To an untrained eye, the small room must have looked like a telephone exchange. A console of sockets and plugs was placed on top of a table, at which was sat an operator who was wearing a pair of headphones.
Occasionally, he would swap some of the plugs around, but there would be little more movement than that.
Wearing the uniform of a British sergeant-major, the operator was, however, no telephone operator. In fact, he was taking part in one of the most secret operations ever conducted during World War II.
British officers listened to conversations of German prisoners-of-war incarcerated in Trent Park House, a Hertfordshire mansion
The man was part of a team of eavesdroppers — fluent in German, quite often Jewish, and more than likely to have fled from Nazism to Britain during the Thirties — who were listening to conversations of German prisoners-of-war incarcerated in Trent Park, a Hertfordshire mansion that housed the Combined Services Detailed Interrogation Center, or CSDIC.
Between 1939 and 1945, no fewer than 10,191 German and 567 Italian prisoners passed through Trent Park and its two related POW listening centers. The operation was unimaginatively nicknamed ‘Operation Eavesdrop’, and what the listeners heard appalled them, as the German soldiers, sailors and airmen reminisced about committing some of the most barbaric atrocities imaginable.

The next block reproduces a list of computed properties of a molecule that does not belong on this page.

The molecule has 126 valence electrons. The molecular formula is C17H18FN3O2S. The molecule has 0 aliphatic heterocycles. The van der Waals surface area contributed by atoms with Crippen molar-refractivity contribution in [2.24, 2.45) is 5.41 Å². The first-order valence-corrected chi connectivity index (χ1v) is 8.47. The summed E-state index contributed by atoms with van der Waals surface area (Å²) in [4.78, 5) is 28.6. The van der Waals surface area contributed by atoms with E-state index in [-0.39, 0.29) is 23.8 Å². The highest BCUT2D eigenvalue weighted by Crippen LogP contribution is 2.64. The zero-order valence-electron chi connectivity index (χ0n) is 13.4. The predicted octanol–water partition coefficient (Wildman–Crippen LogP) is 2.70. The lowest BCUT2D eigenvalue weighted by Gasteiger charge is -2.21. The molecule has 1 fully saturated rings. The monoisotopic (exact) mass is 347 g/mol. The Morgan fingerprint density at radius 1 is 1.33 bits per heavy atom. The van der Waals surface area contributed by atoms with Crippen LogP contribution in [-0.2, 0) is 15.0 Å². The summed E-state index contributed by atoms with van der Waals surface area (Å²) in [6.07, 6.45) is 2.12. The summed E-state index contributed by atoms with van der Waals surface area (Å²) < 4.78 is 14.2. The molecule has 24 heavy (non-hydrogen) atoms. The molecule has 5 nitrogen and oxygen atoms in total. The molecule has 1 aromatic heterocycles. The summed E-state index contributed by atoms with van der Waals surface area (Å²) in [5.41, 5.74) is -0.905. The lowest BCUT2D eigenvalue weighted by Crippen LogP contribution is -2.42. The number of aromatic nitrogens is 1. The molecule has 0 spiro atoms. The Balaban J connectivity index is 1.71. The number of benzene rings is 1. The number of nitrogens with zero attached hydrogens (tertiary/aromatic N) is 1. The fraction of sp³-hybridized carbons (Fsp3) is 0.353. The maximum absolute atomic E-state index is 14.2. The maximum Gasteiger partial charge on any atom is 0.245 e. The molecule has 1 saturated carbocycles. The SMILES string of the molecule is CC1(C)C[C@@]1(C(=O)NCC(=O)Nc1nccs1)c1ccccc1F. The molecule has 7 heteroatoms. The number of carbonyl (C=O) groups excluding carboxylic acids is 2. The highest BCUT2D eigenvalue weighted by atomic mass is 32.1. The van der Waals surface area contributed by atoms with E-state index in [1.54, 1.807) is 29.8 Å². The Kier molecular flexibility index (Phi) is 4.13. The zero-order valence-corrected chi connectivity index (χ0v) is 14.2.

They would recall machine-gunning civilians from their fighter planes, or knowingly torpedoing boatloads of children. They would laugh about raping Russian women and Jews before slaughtering them, or wiping out inhabitants of Russian villages with grenades and petrol.
As one CSDIC officer said at the time: ‘If we didn’t know why we were fighting the war before this, we sure as hell knew afterwards.’
‘I had an hour to spare and we went to a kind of barracks and slaughtered 1,500 Jews. There were some 20 men there with tommy-guns. It only took a second, and nobody thought anything of it.’
Recordings and transcripts were made of these conversations, and then, for several decades, they remained under lock and key, before they were sent to the National Archives, where they gathered dust.